Faculty promotions: Gabrielson, Schleife, Shoemaker
The department is pleased to announce three new promotions for Nathan Gabrielson, André Schleife, and Daniel Shoemaker, pending approval by the Board of Trustees. We recognize the hard work that goes into this achievement and wish to congratulate them on their new status.
Senior Lecturer, Nathan Gabrielson
Gabrielson completed his BS degree in Chemical and Biological Engineering from Northwestern University and his MS and PhD degrees in Chemical and Biomolecular Engineering from the University of Illinois, Urbana-Champaign with Prof. Dan Pack. His graduate research was focused on drug delivery and non-viral gene therapy techniques. Following the completion of his graduate work, Gabrielson was a postdoctoral fellow at the Carl R. Woese Institute for Genomic Biology in Urbana, IL. As a postdoctoral fellow, he worked on microfluidic-based techniques for controlled angiogenesis with Profs. Paul Kenis and Brendan Harley. Gabrielson has been teaching the polymer and biomaterial labs in the Materials Science and Engineering department since 2013. He enjoys teaching these classes because it allows him to spend the bulk of his time working in the laboratory environment, something that he still finds exciting after spending nearly 20 years in that setting. Outside of the lab, he enjoys spending time with his wife and son.
Associate Professor, Daniel Shoemaker
Professor Daniel P. Shoemaker received his BS with Honors in Materials Science and Engineering from the University of Illinois in 2006 and his PhD in Materials from the University of California, Santa Barbara in 2010. His doctoral work focused on using neutron scattering and real-space modeling to understand the structure-property relationships of disordered magnetic and electronic oxides. In 2011, he began a postdoctoral appointment in the Materials Science Division of Argonne National Laboratory where he investigated the synthesis of superconductors and semiconductors with a focus on in situ spectroscopy and x-ray diffraction. Shoemaker joined the Department of Materials Science and Engineering at the University of Illinois at Urbana-Champaign as an Assistant Professor in August 2013.
Shoemaker’s accomplishments include a DOE Early Career Award, being named as an Ivan Racheff Scholar, and an affiliation with IQUIST (Illinois Quantum Information Science and Technology Center). In 2015, Shoemaker became part of the DOE EFRC Center for Emergent Superconductivity, focused on developing new materials and synthesis techniques for unconventional superconductivity. In 2017, he was awarded the Illinois NSF MRSEC (Nadya Mason is PI), to investigate new materials for antiferromagnetic spintronics. Shoemaker has published 49 papers to date.
Known for being a dedicated teacher and advisor, Shoemaker has been recognized by the Engineering Council with an Outstanding Advising Award for being a top 10% engineering advisor as nominated by students. In addition, his teaching has been rated as exceptional for MSE 403, Synthesis of Materials, and Outstanding for MSE 405, Microstructure Determination.
Graduate students in the Shoemaker group have received numerous awards: MRS Graduate Student Award (Ankita Bhutani), NSF Graduate Research Fellowship (Shannon Murray), MatSE Intel-Racheff Fellowship (Ankita Bhutani), MatSE Distinguished Research Assistantship (Manohar Karigerasi), PPG-MRL Graduate Student Assistantship (Chengxi Zhao).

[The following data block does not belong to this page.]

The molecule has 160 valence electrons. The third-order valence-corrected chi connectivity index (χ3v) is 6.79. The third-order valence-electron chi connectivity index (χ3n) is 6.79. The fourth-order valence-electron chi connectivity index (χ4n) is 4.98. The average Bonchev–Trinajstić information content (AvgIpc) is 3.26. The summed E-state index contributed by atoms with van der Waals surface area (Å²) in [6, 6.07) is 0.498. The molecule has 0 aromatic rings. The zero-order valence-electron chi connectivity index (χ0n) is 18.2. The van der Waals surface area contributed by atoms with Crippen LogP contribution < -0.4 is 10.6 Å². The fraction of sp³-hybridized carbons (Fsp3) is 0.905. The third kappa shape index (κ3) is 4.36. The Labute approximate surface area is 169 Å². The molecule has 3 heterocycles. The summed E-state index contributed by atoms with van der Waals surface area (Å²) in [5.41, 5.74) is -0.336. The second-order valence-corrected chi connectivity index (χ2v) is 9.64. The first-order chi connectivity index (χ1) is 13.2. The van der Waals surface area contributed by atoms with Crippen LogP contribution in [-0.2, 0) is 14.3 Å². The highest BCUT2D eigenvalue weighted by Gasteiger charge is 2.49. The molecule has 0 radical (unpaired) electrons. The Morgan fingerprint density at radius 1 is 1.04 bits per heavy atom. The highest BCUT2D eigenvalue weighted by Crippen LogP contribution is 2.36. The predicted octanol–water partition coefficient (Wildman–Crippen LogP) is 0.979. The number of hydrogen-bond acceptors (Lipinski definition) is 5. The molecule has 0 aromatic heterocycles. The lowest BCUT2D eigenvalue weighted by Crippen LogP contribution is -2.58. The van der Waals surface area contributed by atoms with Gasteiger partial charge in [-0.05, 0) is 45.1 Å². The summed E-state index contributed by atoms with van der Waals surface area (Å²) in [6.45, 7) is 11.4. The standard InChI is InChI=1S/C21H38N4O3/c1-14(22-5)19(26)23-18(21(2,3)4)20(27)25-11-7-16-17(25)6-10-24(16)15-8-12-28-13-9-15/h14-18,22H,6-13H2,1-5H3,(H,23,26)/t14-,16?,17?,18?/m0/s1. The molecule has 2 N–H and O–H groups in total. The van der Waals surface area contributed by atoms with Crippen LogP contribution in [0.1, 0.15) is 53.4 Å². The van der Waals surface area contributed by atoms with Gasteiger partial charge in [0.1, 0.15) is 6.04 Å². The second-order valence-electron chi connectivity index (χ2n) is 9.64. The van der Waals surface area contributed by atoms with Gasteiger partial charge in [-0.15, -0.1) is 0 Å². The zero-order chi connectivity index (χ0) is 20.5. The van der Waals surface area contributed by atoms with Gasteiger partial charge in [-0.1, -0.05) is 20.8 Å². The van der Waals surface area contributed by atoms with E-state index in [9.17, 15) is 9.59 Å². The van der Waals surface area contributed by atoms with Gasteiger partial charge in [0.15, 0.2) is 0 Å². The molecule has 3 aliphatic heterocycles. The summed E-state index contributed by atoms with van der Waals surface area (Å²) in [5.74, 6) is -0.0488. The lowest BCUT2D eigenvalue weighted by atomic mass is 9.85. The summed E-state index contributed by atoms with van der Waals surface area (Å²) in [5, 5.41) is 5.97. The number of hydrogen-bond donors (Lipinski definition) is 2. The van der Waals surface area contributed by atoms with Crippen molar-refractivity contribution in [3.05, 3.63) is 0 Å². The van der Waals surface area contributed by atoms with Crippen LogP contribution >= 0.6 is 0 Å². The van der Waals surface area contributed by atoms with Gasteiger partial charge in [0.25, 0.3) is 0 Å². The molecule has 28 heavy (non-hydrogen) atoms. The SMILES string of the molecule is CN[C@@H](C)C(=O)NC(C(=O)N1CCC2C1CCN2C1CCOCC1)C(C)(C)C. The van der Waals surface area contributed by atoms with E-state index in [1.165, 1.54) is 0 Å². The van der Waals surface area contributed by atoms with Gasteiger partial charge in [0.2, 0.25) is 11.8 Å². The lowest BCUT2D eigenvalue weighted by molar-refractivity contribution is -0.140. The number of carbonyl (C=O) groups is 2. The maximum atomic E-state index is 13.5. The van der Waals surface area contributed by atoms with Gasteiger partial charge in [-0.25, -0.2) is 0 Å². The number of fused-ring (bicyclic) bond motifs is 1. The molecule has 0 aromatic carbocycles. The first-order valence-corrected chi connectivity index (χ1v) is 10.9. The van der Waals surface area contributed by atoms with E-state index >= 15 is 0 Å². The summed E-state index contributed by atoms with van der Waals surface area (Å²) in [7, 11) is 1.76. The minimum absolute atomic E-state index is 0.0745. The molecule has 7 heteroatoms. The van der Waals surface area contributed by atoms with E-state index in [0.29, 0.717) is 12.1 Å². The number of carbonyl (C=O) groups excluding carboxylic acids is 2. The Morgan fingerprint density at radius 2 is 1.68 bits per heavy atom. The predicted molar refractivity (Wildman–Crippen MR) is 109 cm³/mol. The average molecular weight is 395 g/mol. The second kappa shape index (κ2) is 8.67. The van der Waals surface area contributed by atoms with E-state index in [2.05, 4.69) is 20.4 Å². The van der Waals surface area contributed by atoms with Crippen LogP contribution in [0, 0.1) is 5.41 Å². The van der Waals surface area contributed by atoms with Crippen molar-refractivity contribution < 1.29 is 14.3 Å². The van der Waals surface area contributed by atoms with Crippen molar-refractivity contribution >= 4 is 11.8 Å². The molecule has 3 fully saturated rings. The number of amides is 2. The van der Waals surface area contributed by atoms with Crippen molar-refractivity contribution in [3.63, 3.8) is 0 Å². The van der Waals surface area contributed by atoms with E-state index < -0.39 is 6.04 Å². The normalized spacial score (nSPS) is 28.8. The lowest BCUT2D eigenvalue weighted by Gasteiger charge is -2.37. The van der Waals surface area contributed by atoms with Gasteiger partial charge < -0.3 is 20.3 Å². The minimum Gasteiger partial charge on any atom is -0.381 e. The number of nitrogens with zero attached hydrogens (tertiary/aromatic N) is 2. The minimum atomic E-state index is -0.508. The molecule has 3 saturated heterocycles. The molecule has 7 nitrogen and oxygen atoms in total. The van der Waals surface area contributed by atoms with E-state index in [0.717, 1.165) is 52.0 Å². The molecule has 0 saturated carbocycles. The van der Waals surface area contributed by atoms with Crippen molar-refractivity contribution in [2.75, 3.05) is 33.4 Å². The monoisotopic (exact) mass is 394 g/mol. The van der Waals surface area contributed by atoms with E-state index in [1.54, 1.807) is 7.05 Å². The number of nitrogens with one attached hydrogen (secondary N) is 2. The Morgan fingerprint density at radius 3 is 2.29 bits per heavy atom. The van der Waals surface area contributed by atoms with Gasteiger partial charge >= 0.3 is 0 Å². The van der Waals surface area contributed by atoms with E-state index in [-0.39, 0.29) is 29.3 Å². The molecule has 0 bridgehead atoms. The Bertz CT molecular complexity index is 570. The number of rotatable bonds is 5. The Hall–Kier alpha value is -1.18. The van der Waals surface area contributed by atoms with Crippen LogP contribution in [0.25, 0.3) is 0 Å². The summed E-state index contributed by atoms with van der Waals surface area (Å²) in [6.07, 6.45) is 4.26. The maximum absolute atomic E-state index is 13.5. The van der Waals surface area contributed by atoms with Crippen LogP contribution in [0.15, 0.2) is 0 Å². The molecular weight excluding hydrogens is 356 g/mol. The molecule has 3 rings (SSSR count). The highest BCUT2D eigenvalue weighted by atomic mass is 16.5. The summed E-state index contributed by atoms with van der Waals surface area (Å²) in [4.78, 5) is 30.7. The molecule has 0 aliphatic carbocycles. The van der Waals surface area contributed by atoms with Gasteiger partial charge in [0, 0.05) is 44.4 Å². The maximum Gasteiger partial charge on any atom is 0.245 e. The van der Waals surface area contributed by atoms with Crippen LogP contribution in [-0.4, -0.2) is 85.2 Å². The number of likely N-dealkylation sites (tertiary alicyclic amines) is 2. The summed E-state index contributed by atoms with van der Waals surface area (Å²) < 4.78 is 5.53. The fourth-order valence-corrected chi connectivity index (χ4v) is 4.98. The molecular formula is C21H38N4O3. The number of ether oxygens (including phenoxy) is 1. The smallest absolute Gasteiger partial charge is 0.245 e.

Associate Professor, André Schleife
André Schleife, Blue Waters Assistant Professor, obtained his Diploma and Ph.D. at Friedrich-Schiller-University in Jena, Germany for theoretical and computational work on transparent conducting oxides. He then worked as a Postdoctoral Researcher at Lawrence Livermore National Laboratory on a description of non-adiabatic electron-ion dynamics. Research in his group revolves around excited electronic states and their real-time dynamics; for this he uses and implements accurate computational methods. The vision of the Schleife group is to use high-performance super computers to translate simple models into quantum-mechanical first-principles predictions to realize the goal of computation-based materials modification or selection for societal benefit, for example in electronics and energy.
The courses Schleife teaches at UIUC include “Electronic Properties of Materials” and “Computational MSE – Microscale/Macroscale,” for which he was on the list of teachers ranked as excellent by their students a total of five times. As part of a Strategic Instructional Innovations Program he worked on these and other courses of the MatSE curriculum to incorporate computation and to use computational techniques for solving materials science problems.
Schleife has received the NSF CAREER award, the ONR YIP award, and is an ACS PRF doctoral new investigator. He is member of the Executive Committee of the Division of Computational Physics of the APS, an editor for a journal, and actively organizes national and international schools, workshops, and tutorials to advance the community around cutting-edge first-principles simulations of materials. He is a Mercator Fellow of the Collaborative Research Centre 1242 on “Non-Equilibrium Dynamics of Condensed Matter in the Time Domain.” To date, he has published 76 papers.
Schleife’s graduate students received various prestigious awards or fellowships, including the Racheff-Intel Award (Cheng-Wei Lee), NCSA Materials and Manufacturing Graduate Student Fellowship (Ethan Shapera), Computational Science and Engineering fellowship (Xiao Zhang), Scholarship to study abroad by the Taiwanese Government (Cheng-Wei Lee), Racheff Teaching Fellowship (Joshua Leveillee), NSF Graduate Research Fellowship (Erick Hernandez), Mavis Future Faculty Fellow (Kisung Kang), and DCMP (Xiao Zhang)/Ovshinsky (Alina Kononov) Travel Awards from the American Physical Society.